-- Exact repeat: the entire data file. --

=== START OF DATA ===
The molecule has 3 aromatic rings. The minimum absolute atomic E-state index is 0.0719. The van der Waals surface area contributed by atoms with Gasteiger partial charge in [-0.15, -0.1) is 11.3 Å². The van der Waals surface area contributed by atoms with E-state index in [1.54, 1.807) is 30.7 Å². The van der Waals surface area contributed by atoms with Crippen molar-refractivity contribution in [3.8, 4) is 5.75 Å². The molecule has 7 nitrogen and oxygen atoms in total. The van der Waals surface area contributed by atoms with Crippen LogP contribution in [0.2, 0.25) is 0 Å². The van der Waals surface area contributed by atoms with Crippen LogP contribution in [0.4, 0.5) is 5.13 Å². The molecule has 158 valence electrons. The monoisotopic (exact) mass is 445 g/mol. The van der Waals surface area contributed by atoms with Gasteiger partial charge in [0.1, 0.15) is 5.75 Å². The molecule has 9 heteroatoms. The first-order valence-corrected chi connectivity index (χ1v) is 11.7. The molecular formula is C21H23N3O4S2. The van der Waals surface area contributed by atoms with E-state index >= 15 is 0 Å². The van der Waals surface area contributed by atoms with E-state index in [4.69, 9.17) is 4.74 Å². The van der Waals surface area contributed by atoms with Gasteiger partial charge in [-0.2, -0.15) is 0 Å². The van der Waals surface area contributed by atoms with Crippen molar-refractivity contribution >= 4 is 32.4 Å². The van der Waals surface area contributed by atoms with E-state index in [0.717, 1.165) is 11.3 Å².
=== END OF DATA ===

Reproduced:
The molecule has 3 aromatic rings. The minimum absolute atomic E-state index is 0.0719. The van der Waals surface area contributed by atoms with Gasteiger partial charge in [-0.15, -0.1) is 11.3 Å². The van der Waals surface area contributed by atoms with E-state index in [1.54, 1.807) is 30.7 Å². The van der Waals surface area contributed by atoms with Crippen molar-refractivity contribution in [3.8, 4) is 5.75 Å². The molecule has 7 nitrogen and oxygen atoms in total. The van der Waals surface area contributed by atoms with Crippen LogP contribution in [0.2, 0.25) is 0 Å². The van der Waals surface area contributed by atoms with Crippen LogP contribution in [0.4, 0.5) is 5.13 Å². The molecule has 158 valence electrons. The monoisotopic (exact) mass is 445 g/mol. The van der Waals surface area contributed by atoms with Gasteiger partial charge in [0.1, 0.15) is 5.75 Å². The molecule has 9 heteroatoms. The first-order valence-corrected chi connectivity index (χ1v) is 11.7. The molecular formula is C21H23N3O4S2. The van der Waals surface area contributed by atoms with E-state index >= 15 is 0 Å². The van der Waals surface area contributed by atoms with E-state index in [4.69, 9.17) is 4.74 Å². The van der Waals surface area contributed by atoms with Gasteiger partial charge in [-0.2, -0.15) is 0 Å². The van der Waals surface area contributed by atoms with Crippen molar-refractivity contribution >= 4 is 32.4 Å². The van der Waals surface area contributed by atoms with E-state index in [0.717, 1.165) is 11.3 Å².